PTSD – Post Traumatic Stress Disorder

Common situations that may result in trauma or PTSD are: motor vehicle accident, high fever or illness, bullying, medical or dental surgery, relationship violence, attack, war, natural disasters, falls… any situation, whether or not it appears “major,” where a person feels helpless and unable to escape or to defend his or herself from threat.

While early symptoms of Post-traumatic stress disorder may begin right after a traumatic event, if the symptoms persist or increase past three months after the event it is considered chronic PTSD. Sometimes, however, symptoms do not appear until years after the event. These symptoms can cause significant problems in social or work situations and in relationships.

Symptoms of Trauma

It’s important to view these symptoms as our body’s way of signalling that something is not right- that it needs our attention. If the body’s messages go unanswered, they can develop into increasing complex and ever-present symptoms, more generalized, becoming less and less connected with the original trauma experience.

Early Symptoms of Trauma

After an overwhelming event or a series of stressful situations, the first symptoms likely to develop:

    • hyperarousal (increase in heart rate, sweating, difficulty breathing (rapid, shallow, panting, etc), cold sweats, tingling and muscle tension; mentally as repetitious and racing thoughts, anxiety)
    • constriction and narrowing of perception (alters breathing, muscle tone, posture, less blood flow to extremities; disturbed digestion)
    • dissociation or denial (feeling disconnected from the body, numb or “shut down”)
    • feelings of helplessness, immobility and freezing (feeling collapsed, immobilized, completely helpless)

Some of the following symptoms can appear right away or shortly after these initial symptoms:

    • hypervigilance (being on guard at all times)
    • intrusive imagery or flashbacks
    • extreme sensitivity to light and/or sound
    • hyperactivity
    • exaggerated emotional and startle responses
    • nightmares and night terrors
    • abrupt mood swings (rage, temper tantrums, frequent anger or crying)
    • shame and lack of self-worth
    • reduced ability to deal with stress (easily and frequently stressed out)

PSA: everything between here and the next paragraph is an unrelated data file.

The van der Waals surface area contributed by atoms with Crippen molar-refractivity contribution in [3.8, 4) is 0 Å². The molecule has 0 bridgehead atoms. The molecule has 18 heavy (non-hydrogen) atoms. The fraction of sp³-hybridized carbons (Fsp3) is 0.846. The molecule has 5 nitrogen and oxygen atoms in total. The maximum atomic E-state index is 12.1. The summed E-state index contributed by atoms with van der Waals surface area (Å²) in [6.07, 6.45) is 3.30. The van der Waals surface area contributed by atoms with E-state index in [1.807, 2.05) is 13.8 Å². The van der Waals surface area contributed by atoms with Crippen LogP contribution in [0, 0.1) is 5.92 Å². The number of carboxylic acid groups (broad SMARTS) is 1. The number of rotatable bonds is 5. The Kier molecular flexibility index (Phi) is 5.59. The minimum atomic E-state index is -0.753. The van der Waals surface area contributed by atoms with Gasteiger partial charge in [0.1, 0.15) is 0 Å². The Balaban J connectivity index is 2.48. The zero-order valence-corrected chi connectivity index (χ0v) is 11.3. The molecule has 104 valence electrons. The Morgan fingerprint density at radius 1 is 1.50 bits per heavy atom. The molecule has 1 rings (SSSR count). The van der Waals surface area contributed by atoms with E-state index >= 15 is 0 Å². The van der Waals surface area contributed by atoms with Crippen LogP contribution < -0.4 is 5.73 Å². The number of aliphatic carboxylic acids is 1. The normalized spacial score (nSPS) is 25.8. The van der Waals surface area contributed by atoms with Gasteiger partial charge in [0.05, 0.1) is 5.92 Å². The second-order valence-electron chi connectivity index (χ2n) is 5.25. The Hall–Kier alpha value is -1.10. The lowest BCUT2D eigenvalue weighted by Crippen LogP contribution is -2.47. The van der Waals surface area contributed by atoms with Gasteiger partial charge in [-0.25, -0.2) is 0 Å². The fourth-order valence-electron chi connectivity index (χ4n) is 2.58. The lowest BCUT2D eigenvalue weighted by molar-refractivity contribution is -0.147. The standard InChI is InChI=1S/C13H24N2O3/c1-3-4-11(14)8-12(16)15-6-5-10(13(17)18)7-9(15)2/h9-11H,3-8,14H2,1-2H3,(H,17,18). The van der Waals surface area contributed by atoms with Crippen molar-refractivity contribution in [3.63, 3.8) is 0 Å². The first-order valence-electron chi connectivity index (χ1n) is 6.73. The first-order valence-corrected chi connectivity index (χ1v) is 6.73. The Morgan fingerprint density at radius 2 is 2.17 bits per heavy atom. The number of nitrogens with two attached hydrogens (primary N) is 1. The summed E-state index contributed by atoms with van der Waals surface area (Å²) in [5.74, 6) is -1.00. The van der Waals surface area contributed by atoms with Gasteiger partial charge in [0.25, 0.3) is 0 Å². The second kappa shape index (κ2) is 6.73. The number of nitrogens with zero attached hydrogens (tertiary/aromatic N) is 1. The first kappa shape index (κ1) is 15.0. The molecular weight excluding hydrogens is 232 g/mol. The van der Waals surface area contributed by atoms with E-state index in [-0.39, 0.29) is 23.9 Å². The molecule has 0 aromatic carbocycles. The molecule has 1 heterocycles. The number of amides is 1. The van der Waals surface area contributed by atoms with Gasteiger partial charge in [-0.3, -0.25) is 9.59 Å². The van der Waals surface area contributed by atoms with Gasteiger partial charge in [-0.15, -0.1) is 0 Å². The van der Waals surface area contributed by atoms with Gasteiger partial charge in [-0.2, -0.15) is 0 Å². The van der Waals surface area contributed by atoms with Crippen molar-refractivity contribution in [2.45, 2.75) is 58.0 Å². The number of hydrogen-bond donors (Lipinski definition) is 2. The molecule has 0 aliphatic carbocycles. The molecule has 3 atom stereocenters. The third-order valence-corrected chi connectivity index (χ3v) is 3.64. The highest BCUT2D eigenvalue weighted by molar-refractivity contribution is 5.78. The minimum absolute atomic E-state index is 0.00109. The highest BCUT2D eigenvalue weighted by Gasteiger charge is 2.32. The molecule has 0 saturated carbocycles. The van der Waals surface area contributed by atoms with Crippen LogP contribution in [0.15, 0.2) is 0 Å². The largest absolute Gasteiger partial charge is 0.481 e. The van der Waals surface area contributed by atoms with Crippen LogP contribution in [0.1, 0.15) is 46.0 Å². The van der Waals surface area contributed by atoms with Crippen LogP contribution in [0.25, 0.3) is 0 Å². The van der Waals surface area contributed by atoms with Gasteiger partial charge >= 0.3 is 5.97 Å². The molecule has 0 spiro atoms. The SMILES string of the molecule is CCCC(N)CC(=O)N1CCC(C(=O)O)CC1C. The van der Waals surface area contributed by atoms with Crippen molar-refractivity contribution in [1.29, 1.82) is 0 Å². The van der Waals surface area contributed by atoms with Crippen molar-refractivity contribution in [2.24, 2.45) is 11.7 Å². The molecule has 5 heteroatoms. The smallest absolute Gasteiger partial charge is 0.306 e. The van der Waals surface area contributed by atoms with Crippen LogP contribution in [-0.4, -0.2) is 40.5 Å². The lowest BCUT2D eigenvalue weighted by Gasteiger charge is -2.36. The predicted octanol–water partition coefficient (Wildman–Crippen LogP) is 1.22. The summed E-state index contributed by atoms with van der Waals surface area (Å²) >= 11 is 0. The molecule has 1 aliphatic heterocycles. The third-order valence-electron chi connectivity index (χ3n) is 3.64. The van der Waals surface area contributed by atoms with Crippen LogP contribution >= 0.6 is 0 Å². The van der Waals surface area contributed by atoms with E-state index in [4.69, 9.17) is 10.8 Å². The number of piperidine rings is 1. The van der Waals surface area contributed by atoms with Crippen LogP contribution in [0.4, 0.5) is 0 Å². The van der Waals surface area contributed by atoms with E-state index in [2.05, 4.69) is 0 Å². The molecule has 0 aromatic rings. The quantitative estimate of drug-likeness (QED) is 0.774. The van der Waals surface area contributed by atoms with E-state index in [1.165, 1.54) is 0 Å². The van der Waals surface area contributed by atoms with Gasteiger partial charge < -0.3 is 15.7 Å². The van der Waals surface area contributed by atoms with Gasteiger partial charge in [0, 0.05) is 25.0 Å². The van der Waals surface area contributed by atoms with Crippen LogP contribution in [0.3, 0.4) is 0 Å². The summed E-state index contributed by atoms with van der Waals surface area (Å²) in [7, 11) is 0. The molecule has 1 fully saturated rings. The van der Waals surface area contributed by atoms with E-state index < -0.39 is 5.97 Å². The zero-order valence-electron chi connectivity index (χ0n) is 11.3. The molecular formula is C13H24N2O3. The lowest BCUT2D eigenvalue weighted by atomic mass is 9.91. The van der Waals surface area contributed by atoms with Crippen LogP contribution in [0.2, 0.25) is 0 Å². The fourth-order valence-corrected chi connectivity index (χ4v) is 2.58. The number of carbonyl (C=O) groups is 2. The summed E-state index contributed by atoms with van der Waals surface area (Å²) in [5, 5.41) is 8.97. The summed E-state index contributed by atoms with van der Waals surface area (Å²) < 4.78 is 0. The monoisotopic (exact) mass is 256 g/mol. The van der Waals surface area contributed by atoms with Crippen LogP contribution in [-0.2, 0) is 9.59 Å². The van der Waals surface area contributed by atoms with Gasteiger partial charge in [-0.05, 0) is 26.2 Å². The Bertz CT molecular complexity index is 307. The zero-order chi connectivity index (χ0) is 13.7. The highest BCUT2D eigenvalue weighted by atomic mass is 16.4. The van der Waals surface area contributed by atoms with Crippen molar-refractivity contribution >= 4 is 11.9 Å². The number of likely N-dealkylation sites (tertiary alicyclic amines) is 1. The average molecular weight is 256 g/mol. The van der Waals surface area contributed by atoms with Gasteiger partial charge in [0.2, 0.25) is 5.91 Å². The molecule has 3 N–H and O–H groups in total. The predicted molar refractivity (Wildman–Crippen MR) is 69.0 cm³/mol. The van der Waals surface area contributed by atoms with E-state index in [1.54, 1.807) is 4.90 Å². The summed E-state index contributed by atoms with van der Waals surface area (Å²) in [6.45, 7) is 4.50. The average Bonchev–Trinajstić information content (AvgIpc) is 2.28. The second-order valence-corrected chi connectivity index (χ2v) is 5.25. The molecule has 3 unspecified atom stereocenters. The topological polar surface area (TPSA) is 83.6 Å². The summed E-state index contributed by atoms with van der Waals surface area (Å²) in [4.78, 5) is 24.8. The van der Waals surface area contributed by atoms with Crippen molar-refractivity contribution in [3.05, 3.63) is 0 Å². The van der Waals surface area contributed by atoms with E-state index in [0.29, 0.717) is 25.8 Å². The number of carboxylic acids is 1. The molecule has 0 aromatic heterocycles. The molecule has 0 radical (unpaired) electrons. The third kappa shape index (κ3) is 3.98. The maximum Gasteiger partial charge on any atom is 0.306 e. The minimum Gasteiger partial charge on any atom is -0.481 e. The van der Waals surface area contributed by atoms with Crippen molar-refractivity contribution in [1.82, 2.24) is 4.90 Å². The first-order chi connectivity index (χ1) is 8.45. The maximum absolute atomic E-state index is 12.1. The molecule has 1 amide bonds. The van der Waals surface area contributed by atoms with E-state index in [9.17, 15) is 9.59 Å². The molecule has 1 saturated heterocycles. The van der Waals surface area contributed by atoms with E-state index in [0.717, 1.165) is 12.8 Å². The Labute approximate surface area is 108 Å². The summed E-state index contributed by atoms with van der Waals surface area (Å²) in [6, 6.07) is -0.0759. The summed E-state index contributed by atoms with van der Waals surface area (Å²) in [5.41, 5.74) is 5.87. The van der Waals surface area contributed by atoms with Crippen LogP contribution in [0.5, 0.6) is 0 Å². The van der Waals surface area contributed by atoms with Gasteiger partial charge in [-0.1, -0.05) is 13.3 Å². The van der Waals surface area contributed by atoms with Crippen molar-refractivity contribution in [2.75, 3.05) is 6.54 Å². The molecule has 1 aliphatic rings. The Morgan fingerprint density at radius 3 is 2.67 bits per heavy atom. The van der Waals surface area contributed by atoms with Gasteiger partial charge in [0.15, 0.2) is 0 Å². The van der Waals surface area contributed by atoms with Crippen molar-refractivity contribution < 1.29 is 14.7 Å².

• difficulty sleeping

Later Symptoms of Trauma

    • panic attack, anxiety and phobias
    • mental “blankness” or spaced-out feelings
    • avoidance behavior (avoiding places, activities, movements, memories or people)
    • attraction to dangerous situations
    • addictive behaviors (overeating, drinking smoking, etc)
    • exaggerated or diminished sexual activity
    • amnesia and forgetfulness
    • inability to love, nurture or bond with other individuals
    • fear of dying or having a shortened life
    • self mutilation (severe abuse, self-inflicted cutting, etc)
    • loss of sustaining beliefs (spiritual, religious, interpersonal)


Final Group of Trauma Symptoms

The last group of symptoms are those that often take longer to develop:

  • excessive shyness
  • diminished emotional responses
  • inability to make commitments
  • chronic fatigue or very low physical energy
  • immune system problems, some endocrine problems like thyroid issues and environmental sensitivities
  • psychosomatic illnesses like headaches, migraines, neck and back problems
  • chronic pain
  • fibromyalgia
  • asthma
  • skin disorders
  • digestive problems
  • severe premenstrual syndrome
  • depression and feelings of impending doom
  • feelings of detachment, alienation and isolation (“living dead” feelings)
  • reduced ability to formulate plans

Benefits of Doing Self Regulation Therapy

Self Regulation Therapy can help reduce or eliminate symptoms of trauma and dysregulation in adults, children and youth.

Dysregulation is the inability to modulate emotional and behavioral responses, as a result of developmental derailments or shock trauma, which manifests in many mental/emotional disorders or symptoms of dysregulation including:

    • post-traumatic stress disorder
    • anxiety, panic attacks
    • phobias
    • mood disorders
    • personality disorders


Physical symptoms of dysregulation including:

  • insomnia
  • asthma
  • allergies
  • migraines
  • tinnitis (ringing in the ears)
  • hyperacusis (sensitivity to sound)
  • photophobia (sensitivity to light)
  • chronic pain
  • fibromyalgia
  • chronic fatigue
  • autoimmune diseases
  • gastrointestinal difficulties
  • headaches
  • pain in neck and back
  • temporomandibular joint dysfunction (TMJ)
  • alcohol and drug abuse

See more on Self Regulation Therapy

Methods For Working with Children

I use Mindful Expressive Arts, the sandtray and play in combination with specialized Self Regulation Therapy techniques to support processing, rehabilitation, and emotional, cognitive and physical integration of the child. If a threatening event occurs during a child’s development, such as a difficult birth, fall or separation from a parent, trauma may occur, interfering with physical and neurological development that stage, which can result in developmental delays and other problems. Self Regulation therapy can help improve or correct these issues.

Sandplay therapy is a creative form of psychotherapy that uses a sandbox and a large collection of miniatures to enable a child to explore, process and integrate the deeper issues.

Play is how children process and each of the methods I use offers the child verbal as well as non-verbal ways of ‘telling his/her story, ‘ expressing emotions and coming to resolution through embodied imagination, in the safety and comfort of an attuned adult.

If any of this resonates as true for you or someone you love, contact Cea at 250-819-5134, 250-573-4225 or to find out more.  Request a 15 minute phone meeting to ask questions and see if this is what you’re looking for.